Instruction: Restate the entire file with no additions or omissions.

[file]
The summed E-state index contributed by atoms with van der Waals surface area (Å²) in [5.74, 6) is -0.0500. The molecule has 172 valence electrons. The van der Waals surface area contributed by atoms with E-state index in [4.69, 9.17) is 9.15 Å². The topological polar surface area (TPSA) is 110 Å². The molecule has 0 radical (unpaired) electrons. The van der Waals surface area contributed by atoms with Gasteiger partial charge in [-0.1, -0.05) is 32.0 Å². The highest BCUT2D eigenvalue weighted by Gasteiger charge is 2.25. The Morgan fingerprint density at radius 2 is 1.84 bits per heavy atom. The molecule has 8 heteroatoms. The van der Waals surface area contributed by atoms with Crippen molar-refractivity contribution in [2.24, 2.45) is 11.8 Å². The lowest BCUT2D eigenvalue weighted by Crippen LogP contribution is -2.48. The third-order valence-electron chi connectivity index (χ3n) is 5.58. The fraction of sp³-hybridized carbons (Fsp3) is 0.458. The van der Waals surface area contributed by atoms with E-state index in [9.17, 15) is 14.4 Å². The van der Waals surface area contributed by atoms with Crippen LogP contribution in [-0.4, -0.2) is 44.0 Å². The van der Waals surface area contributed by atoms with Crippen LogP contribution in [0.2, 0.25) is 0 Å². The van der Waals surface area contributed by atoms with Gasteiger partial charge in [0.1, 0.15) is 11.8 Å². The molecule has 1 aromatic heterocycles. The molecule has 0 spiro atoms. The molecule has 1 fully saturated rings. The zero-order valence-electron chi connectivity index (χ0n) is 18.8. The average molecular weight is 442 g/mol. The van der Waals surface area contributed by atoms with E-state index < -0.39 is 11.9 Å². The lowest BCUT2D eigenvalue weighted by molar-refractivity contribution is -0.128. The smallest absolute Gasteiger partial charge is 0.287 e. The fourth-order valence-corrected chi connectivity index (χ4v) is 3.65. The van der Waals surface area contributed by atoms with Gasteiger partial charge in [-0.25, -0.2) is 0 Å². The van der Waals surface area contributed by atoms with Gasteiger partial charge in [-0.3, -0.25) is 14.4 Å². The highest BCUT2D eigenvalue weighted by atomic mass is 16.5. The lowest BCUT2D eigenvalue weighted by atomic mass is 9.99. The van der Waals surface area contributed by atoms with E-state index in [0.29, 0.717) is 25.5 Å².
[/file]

The summed E-state index contributed by atoms with van der Waals surface area (Å²) in [5.74, 6) is -0.0500. The molecule has 172 valence electrons. The van der Waals surface area contributed by atoms with E-state index in [4.69, 9.17) is 9.15 Å². The topological polar surface area (TPSA) is 110 Å². The molecule has 0 radical (unpaired) electrons. The van der Waals surface area contributed by atoms with Gasteiger partial charge in [-0.1, -0.05) is 32.0 Å². The highest BCUT2D eigenvalue weighted by Gasteiger charge is 2.25. The Morgan fingerprint density at radius 2 is 1.84 bits per heavy atom. The molecule has 8 heteroatoms. The van der Waals surface area contributed by atoms with Crippen molar-refractivity contribution in [2.24, 2.45) is 11.8 Å². The lowest BCUT2D eigenvalue weighted by Crippen LogP contribution is -2.48. The third-order valence-electron chi connectivity index (χ3n) is 5.58. The fraction of sp³-hybridized carbons (Fsp3) is 0.458. The van der Waals surface area contributed by atoms with E-state index in [9.17, 15) is 14.4 Å². The van der Waals surface area contributed by atoms with Crippen LogP contribution in [-0.4, -0.2) is 44.0 Å². The van der Waals surface area contributed by atoms with Crippen LogP contribution in [0.2, 0.25) is 0 Å². The van der Waals surface area contributed by atoms with Gasteiger partial charge in [0.1, 0.15) is 11.8 Å². The molecule has 1 aromatic heterocycles. The molecule has 0 spiro atoms. The molecule has 1 fully saturated rings. The zero-order valence-electron chi connectivity index (χ0n) is 18.8. The average molecular weight is 442 g/mol. The van der Waals surface area contributed by atoms with E-state index < -0.39 is 11.9 Å². The lowest BCUT2D eigenvalue weighted by molar-refractivity contribution is -0.128. The smallest absolute Gasteiger partial charge is 0.287 e. The fourth-order valence-corrected chi connectivity index (χ4v) is 3.65. The van der Waals surface area contributed by atoms with Gasteiger partial charge in [-0.25, -0.2) is 0 Å². The van der Waals surface area contributed by atoms with Gasteiger partial charge in [-0.3, -0.25) is 14.4 Å². The highest BCUT2D eigenvalue weighted by atomic mass is 16.5. The lowest BCUT2D eigenvalue weighted by atomic mass is 9.99. The van der Waals surface area contributed by atoms with E-state index in [0.29, 0.717) is 25.5 Å².